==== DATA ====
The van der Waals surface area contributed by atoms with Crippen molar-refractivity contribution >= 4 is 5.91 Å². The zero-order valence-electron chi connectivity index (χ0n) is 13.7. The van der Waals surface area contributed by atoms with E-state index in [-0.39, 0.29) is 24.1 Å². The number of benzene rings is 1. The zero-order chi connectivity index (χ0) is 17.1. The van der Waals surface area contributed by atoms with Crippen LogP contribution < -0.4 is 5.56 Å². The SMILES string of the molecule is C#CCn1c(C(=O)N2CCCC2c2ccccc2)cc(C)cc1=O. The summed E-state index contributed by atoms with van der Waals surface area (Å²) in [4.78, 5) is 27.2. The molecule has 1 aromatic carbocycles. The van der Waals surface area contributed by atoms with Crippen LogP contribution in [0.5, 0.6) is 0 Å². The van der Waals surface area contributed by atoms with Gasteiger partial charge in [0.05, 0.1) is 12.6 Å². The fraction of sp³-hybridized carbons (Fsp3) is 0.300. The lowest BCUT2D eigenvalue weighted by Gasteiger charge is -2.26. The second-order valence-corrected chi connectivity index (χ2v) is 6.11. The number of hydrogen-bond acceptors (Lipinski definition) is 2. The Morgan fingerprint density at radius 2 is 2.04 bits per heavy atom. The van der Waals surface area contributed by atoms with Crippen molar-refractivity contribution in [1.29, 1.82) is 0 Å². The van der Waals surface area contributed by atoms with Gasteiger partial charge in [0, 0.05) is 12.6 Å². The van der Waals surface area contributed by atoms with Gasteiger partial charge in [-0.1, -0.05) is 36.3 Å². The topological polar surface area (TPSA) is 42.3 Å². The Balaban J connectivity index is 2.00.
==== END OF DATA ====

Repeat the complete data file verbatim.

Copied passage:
The van der Waals surface area contributed by atoms with Crippen molar-refractivity contribution >= 4 is 5.91 Å². The zero-order valence-electron chi connectivity index (χ0n) is 13.7. The van der Waals surface area contributed by atoms with E-state index in [-0.39, 0.29) is 24.1 Å². The number of benzene rings is 1. The zero-order chi connectivity index (χ0) is 17.1. The van der Waals surface area contributed by atoms with Crippen LogP contribution < -0.4 is 5.56 Å². The SMILES string of the molecule is C#CCn1c(C(=O)N2CCCC2c2ccccc2)cc(C)cc1=O. The summed E-state index contributed by atoms with van der Waals surface area (Å²) in [4.78, 5) is 27.2. The molecule has 1 aromatic carbocycles. The van der Waals surface area contributed by atoms with Crippen LogP contribution in [0.5, 0.6) is 0 Å². The van der Waals surface area contributed by atoms with Gasteiger partial charge in [0.05, 0.1) is 12.6 Å². The fraction of sp³-hybridized carbons (Fsp3) is 0.300. The lowest BCUT2D eigenvalue weighted by Gasteiger charge is -2.26. The second-order valence-corrected chi connectivity index (χ2v) is 6.11. The number of hydrogen-bond acceptors (Lipinski definition) is 2. The Morgan fingerprint density at radius 2 is 2.04 bits per heavy atom. The van der Waals surface area contributed by atoms with Crippen molar-refractivity contribution in [1.29, 1.82) is 0 Å². The van der Waals surface area contributed by atoms with Gasteiger partial charge in [0, 0.05) is 12.6 Å². The van der Waals surface area contributed by atoms with Gasteiger partial charge in [-0.1, -0.05) is 36.3 Å². The topological polar surface area (TPSA) is 42.3 Å². The Balaban J connectivity index is 2.00.